Video cameras may be permitted in an office if employees are informed

In a decision from February, 2018, Rouse v. Drake & Drake, Justice Conlon dealt with a wrongful dismissal action of a hygienist from a Dental Office. In this case, Ms. Rouse made her dislike for the surveillance cameras clear prior to, during, and after their installation. She was found by the Court to have “deliberately manipulated the security cameras.” The Court considered her intentional conduct, in rendering the surveillance camera in her office ineffective, as one of the factors that could justify a termination for cause. Ultimately, however, the Court decided for other reasons that there was not cause for her termination.

Audio recording is not permitted

Did you know that Amazon’s Echo can be set up to allow listening in on conversations in other rooms. Amazon calls this feature “drop in”. Given how accessible devices like these are, what is an employees reasonable expectation of privacy, when it comes to their conversations around the office?

In terms of audio recording, employers could find themselves criminally liable under section 184 of the Criminal Code if they are intercepting private conversations unless one or more of the participants consents. Practically speaking this means that conversations between employees cannot be recorded.

Take away

Video cameras can be used in Ontario Workplaces to record video, but not audio, so long as there is a genuine purpose for doing so and employees are informed. Employers should publish and circulate to their employees a video surveillance policy containing guidelines and procedures for the collection, use, and disclosure of the information obtained by video surveillance and publish signage to remove any reasonable expectation of privacy.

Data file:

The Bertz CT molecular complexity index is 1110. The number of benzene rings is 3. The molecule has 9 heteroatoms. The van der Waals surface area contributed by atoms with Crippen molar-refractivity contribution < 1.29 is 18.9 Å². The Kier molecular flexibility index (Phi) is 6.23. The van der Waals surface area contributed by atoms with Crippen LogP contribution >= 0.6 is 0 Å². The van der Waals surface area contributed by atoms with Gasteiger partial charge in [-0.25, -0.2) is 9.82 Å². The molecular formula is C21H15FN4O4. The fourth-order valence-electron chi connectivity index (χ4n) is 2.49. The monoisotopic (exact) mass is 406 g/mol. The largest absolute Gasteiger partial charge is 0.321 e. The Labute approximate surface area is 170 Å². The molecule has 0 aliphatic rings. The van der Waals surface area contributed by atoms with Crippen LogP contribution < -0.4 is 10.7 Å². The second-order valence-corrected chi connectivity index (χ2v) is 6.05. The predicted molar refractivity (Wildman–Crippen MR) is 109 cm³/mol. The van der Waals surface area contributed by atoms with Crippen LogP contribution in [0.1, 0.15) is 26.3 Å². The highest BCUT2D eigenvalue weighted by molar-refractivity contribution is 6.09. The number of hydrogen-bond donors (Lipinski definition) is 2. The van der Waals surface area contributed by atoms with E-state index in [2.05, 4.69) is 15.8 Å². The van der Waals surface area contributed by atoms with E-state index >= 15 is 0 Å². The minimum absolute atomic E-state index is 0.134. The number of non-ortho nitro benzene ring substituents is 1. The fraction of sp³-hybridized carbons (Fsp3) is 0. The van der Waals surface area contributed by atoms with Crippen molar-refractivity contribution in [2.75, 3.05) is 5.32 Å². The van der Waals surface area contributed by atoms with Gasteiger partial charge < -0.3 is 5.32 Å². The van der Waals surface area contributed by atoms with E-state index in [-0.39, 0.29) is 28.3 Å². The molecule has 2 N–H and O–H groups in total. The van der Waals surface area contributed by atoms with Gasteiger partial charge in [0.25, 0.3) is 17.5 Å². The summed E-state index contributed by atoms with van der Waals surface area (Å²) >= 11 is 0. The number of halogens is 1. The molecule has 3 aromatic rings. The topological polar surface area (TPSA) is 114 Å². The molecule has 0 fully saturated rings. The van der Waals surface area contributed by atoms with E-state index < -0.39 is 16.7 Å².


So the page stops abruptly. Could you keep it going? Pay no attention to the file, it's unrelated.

In addition, employers should take measures to ensure the recorded images are stored securely, with limited access, and regularly destroyed or deleted.


Contact Justin W. Anisman

Contact Justin W. Anisman, the author of this blog, about any employment law related questions or issues you may be facing. Call 416-304-7005 or email him at janisman@btzlaw.ca.

Justin W. Anisman is an Employment Lawyer at the Toronto law firm Brauti Thorning Zibarras LLP. Justin advises both companies and individuals in all aspects of employment law including wrongful dismissal, human rights and discrimination.


The publications made on this website are provided and intended for general introductory information purposes only. They do not constitute legal or other professional advice, or an opinion of any kind. Speak to a professional before making decisions about your own particular circumstances.